Trash & Treasure is a miscellany of monthly opinions on SFF, fandom and general geekness from Foz Meadows.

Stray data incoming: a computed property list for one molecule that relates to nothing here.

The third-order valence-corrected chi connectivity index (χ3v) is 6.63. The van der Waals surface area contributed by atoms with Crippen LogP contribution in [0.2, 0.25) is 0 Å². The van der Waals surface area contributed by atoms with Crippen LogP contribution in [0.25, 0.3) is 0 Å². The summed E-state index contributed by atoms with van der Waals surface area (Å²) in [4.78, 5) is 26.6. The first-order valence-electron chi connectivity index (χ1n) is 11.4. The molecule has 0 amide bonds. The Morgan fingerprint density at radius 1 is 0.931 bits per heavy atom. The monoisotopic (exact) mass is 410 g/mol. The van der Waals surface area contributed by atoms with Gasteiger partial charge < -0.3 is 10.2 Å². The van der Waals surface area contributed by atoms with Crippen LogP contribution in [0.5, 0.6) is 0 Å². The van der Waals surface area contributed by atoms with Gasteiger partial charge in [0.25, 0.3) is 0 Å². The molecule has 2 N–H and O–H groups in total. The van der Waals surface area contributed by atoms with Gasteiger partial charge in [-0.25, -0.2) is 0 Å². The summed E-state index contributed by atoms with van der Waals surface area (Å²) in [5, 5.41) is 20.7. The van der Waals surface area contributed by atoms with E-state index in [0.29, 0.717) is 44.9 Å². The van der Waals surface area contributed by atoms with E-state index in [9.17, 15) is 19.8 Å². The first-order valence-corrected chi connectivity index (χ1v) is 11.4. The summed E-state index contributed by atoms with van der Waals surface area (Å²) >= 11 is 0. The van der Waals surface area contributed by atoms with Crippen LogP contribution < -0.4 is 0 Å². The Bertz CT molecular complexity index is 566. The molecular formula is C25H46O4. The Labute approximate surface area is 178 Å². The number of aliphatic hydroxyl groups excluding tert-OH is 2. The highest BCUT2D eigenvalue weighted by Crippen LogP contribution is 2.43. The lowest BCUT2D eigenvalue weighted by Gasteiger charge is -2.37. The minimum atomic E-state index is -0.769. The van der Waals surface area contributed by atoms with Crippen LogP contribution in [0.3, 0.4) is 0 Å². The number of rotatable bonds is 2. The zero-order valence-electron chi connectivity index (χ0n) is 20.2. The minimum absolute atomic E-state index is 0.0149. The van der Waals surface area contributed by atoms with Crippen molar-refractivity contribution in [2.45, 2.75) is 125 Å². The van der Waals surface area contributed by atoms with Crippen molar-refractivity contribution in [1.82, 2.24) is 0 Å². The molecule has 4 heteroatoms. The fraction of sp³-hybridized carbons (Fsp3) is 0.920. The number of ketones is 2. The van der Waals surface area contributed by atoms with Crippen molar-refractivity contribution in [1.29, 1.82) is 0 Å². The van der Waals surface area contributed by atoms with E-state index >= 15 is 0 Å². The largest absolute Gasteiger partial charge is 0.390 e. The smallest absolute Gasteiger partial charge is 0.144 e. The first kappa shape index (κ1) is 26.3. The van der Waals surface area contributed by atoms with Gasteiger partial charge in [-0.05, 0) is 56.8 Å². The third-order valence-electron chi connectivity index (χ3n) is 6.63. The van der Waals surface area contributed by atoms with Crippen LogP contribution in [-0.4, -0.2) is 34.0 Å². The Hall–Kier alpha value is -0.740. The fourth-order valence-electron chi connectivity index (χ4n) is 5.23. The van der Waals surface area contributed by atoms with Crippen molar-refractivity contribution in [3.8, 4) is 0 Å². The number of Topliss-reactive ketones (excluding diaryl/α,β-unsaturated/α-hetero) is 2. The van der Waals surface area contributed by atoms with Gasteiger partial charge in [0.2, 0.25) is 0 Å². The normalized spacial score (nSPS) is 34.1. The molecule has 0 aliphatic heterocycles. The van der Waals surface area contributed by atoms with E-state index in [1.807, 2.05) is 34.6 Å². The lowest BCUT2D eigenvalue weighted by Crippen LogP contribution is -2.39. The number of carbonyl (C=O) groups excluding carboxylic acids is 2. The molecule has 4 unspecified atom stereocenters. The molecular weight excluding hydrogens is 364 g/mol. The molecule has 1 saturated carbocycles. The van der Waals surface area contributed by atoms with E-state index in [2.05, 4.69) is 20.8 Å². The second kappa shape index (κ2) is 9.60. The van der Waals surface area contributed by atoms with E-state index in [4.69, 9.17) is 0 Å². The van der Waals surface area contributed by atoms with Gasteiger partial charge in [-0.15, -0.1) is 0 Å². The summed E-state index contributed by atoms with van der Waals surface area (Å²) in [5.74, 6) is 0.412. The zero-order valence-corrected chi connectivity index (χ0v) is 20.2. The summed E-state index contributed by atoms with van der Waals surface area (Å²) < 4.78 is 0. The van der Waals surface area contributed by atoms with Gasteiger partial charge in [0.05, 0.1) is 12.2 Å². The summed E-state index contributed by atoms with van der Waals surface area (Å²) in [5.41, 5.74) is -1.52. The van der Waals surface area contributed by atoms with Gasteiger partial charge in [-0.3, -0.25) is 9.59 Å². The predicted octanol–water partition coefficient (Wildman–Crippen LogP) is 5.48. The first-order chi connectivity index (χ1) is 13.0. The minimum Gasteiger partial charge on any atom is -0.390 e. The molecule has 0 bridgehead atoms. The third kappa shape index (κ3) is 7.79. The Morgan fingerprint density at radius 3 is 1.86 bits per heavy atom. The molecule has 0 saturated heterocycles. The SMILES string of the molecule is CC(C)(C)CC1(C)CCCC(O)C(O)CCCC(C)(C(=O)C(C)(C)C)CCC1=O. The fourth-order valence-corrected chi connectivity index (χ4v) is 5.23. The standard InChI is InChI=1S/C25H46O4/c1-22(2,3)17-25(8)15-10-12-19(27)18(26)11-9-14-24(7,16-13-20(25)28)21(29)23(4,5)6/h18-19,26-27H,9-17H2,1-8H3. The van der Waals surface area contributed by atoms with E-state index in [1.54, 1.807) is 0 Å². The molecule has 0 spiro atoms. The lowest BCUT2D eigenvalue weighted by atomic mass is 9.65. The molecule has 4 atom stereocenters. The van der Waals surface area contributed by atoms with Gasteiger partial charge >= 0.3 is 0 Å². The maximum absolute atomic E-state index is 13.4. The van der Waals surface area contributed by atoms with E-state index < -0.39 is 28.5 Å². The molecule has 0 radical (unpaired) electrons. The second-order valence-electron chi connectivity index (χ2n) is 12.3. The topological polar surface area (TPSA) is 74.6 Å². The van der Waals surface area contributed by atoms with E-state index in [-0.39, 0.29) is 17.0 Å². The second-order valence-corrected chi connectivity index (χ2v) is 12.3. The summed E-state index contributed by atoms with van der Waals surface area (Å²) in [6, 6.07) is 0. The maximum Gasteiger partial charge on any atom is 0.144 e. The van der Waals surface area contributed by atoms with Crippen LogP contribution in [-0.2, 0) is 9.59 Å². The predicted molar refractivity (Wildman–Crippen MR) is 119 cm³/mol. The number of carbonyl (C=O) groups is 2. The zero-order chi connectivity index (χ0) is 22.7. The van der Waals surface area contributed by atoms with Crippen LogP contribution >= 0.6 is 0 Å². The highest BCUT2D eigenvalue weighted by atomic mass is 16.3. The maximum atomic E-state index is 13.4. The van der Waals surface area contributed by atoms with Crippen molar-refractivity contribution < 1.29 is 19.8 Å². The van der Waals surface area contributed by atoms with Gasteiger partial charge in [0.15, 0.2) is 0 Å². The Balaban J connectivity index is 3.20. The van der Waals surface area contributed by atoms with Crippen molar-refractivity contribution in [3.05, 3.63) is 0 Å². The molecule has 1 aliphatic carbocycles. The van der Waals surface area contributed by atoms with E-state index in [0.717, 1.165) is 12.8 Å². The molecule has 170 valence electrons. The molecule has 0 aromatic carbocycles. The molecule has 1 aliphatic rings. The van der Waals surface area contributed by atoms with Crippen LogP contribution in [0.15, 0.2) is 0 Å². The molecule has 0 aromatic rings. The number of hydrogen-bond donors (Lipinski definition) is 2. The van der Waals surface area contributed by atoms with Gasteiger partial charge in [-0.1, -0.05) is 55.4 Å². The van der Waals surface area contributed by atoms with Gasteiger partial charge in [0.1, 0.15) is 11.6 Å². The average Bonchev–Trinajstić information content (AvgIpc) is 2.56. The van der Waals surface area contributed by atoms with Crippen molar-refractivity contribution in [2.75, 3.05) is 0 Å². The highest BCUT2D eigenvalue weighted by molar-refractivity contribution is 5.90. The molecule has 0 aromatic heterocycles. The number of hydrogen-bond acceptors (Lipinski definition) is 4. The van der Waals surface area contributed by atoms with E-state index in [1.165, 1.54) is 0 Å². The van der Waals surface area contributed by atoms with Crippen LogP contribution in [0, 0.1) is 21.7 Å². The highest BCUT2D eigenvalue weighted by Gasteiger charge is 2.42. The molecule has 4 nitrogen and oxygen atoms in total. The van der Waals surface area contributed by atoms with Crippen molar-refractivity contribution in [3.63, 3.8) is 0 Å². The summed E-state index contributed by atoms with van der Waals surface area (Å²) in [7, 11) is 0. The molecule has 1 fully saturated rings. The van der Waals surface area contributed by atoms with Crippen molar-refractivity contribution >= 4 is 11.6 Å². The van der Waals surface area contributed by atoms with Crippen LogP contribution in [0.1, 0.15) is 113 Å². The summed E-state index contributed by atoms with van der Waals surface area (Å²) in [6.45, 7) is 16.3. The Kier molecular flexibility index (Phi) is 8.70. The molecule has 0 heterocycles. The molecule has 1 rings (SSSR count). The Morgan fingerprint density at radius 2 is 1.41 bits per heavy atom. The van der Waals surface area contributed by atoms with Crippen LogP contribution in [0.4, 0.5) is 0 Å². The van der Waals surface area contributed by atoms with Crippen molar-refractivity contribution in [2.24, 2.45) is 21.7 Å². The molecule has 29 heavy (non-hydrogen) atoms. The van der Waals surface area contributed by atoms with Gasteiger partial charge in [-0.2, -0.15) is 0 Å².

I was four when I first – and, to my best recollection, last – watched the original She-Ra. I loved her as a preschool-aged kid, and then, because it was the very early 90s and you couldn’t rewatch anything unless it was live-to-air or you’d taped it to VHS, I lost access to her completely. Even so, I was excited when I heard about Netflix’s plans to reboot the show, not least due to the showrunning involvement of Adventure Time alum Noelle Stevenson, whose graphic novel Nimona I profoundly enjoyed. Given that I haven’t seen the original She-Ra in nearly thirty years, it’s fair to say that my memories of it are thin at best: what I recall most strongly isn’t so much the show itself, but how it made my child self feel. I remember lofting a pretend sword at preschool as I invoked the power of Grayskull to become She-Ra, tunelessly singing the theme song, and I remember colourful, disconnected flashes of the show itself, most clearly about an episode where one character was revealed to be the mother of another. To my child self, it was a powerful, formative moment in my understanding of narrative: though I couldn’t now tell you which characters were involved, what mattered was how it felt to gain a new understanding of them – to feel that stories could grow.